There is an issue brief by Michael Krepon [Founding President of the Henry L. Stimson Center] on our web site--it is called "A Short-Handed Strategy Against Terrorism and Proliferation." In it, he not only advocates that the United States lead the way toward cutting off the development of nuclear materials and preventing weapons in weapons in space; he also discussed that at the UN conference in disarmament, there is a current impasse—a deadlock—where the United States wants to freeze the development of nuclear weapons materials with a fissile material "cutoff" treaty. China has said it is not going to deliberate on this cutoff treaty until the US starts discussing space weapons at the conference. Recently, the newly appointed US ambassador, at the conference on disarmament, said she did not have any ideas on how to get the conference out of its current impasse. In other words, they are not willing to even talk about space weapons in order to start discussing this other non-proliferation agreement. So, now the ban on space weapons is having repercussions against proliferation and international cooperation. So the US is not only refusing to take part in space weapons discussions; it is willing to sacrifice one of its key initiatives in order to avoid discussing space weapons.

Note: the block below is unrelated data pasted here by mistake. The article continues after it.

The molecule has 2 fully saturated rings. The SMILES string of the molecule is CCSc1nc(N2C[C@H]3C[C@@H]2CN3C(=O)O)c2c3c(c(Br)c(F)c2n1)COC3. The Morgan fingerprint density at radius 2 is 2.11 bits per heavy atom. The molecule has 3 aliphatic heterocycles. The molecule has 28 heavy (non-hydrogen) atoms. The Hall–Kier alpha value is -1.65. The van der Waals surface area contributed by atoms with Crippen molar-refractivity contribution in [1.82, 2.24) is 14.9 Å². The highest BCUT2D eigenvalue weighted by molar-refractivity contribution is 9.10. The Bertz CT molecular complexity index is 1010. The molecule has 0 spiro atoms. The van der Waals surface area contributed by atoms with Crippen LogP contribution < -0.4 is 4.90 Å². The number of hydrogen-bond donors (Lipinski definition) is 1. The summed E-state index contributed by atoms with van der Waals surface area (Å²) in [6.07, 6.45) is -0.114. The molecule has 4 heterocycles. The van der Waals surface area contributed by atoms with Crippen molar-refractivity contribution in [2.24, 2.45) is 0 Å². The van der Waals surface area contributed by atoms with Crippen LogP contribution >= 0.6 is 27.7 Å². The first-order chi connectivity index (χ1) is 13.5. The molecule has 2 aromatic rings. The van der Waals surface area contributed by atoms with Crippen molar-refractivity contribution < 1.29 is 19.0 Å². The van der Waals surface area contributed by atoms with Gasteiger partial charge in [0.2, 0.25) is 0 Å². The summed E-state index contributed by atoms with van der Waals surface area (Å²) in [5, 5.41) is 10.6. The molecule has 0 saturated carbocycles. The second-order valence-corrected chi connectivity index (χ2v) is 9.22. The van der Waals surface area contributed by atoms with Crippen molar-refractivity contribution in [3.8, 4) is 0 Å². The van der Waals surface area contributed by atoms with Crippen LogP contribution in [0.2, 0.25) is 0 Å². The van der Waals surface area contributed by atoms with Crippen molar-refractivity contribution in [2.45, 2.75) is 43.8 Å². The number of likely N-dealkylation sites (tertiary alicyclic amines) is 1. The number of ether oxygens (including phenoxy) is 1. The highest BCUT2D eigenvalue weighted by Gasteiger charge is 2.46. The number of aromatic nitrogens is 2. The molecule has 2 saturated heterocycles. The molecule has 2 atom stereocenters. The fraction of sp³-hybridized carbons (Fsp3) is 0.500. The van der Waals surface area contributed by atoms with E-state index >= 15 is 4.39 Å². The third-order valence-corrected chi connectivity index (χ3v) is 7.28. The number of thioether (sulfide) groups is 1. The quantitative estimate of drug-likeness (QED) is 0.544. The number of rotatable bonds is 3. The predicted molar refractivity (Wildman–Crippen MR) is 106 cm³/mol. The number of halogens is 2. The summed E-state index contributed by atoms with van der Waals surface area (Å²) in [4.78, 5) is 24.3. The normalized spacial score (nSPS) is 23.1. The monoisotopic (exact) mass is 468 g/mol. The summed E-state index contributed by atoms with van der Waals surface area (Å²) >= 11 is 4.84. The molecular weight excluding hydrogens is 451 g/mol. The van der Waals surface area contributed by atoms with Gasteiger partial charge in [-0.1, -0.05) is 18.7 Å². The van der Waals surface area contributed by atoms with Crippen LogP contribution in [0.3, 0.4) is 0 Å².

In the long term, what do you foresee for the movement of the world toward outer space? Do you think that weaponization of space will be pushed further? What do you feel are the most important political and economic effects of weaponization of space? What would you do to constrain the space arms race, and how would you educate the next generation to prevent it?